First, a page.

Is the Department of Health and Social Care, in conjunction with NHS England, monitoring the completeness of 24/7 nursing coverage in the community? Even though the pilots, which will have a virtual ward, will help determine the most vulnerable patients, those patients will still need hands-on nursing at the time they need it. If it is not available, they will inevitably end up being transported to hospital.

One of the issues the NAO reports is that we do not yet have good enough data on what is happening in the community. The creation of the community services dataset will enable us to track precisely what is available in the community in every area. Concerns have been raised in this House before about the number of district nurses, which unfortunately has fallen over recent years. It has now shown a small increase year on year and we hope we are starting to turn the corner on community nursing numbers, too.

My Lords, there are two stark facts from the NAO report. First, the real problem has been the reduction in social care funding. Surely the real answer to this problem, above all else, is to restore what has been cut. Secondly, I refer the Minister to the chart in that report which shows that, despite the increase in demand, bed capacity has been cut by 6,000 beds since 2010-11. I understand that in February the occupancy rate reached a dangerously high level of 95%. Does the Minister accept that, while we need to prevent avoidable admissions, it is very unwise to reduce acute care capacity at the moment?

I agree with the noble Lord about funding. The Government have now made £9.4 billion of extra funding available to local authorities over three years, including in the most recent local government funding settlement. The noble Lord makes a good point about bed capacity: it had shown a downward trend for a long time before stabilising in recent years. I point to two successes this winter. The first is the improvement in delayed transfers of care—we have really started to get some traction on that. The second is about £60 million, I believe, of funding that went into providing extra bed capacity over winter. Occupancy levels are too high. The NHS is getting better at managing it more efficiently, but we certainly need to do better.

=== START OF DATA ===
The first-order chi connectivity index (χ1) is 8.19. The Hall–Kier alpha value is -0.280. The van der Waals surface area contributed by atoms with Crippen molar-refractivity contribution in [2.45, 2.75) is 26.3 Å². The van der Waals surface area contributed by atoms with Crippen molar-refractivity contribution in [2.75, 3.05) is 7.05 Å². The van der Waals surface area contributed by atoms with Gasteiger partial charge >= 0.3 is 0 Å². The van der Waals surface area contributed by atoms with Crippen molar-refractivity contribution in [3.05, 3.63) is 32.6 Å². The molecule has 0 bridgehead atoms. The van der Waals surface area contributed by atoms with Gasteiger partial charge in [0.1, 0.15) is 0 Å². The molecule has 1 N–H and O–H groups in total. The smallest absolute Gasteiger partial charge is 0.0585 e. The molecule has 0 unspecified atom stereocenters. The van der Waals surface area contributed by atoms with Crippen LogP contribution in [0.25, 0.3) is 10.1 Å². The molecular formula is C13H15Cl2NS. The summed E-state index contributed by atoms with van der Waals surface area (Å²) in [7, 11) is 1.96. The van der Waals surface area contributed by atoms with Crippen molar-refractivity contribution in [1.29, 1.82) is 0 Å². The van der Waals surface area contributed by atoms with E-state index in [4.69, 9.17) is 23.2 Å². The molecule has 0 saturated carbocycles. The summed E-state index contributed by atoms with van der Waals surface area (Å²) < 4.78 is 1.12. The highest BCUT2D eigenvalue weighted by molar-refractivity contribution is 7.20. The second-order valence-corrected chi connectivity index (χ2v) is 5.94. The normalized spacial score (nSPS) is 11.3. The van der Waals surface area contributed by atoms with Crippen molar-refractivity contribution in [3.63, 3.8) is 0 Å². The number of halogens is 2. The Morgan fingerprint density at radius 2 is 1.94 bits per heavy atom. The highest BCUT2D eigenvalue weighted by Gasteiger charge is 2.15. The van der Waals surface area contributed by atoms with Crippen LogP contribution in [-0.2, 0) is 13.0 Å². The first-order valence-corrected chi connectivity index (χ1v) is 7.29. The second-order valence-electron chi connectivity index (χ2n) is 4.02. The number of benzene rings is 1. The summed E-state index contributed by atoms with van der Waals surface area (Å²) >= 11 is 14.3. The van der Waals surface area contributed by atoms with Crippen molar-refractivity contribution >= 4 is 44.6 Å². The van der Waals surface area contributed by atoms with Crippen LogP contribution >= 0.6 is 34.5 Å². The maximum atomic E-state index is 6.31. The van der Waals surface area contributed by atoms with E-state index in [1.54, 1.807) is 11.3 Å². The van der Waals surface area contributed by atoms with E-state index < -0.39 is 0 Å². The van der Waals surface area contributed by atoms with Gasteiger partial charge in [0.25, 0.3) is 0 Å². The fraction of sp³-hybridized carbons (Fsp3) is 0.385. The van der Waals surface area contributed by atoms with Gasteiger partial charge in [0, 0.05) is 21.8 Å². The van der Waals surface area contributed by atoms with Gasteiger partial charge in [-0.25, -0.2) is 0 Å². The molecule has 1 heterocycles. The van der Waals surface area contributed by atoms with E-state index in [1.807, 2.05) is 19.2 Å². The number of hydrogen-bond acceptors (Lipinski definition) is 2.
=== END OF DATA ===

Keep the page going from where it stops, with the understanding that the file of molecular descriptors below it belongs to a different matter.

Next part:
My Lords, does the Minister accept that part of the problem with emergency hospital admissions is the difficulty people have in accessing their GPs? Some of this is perhaps because of the high levels of stress among GPs, but there is also recent evidence suggesting that it is because of the £1 million pension cap imposed on GPs, which means many more of them are retiring before the age of 60. Surely, in the interests of the NHS, this particular cap should be looked at again.

Although the number of early GP retirements has been rising, the number of total GP retirements has been falling, which is encouraging. It is also important to point out that, while the pension cap obviously applies to everybody, it has not had the impact that the noble Lord described on dentists or consultants, so there is something more to it. It is to do with how GP services are structured and providing support for that partnership model. That is what we are trying to do at the moment.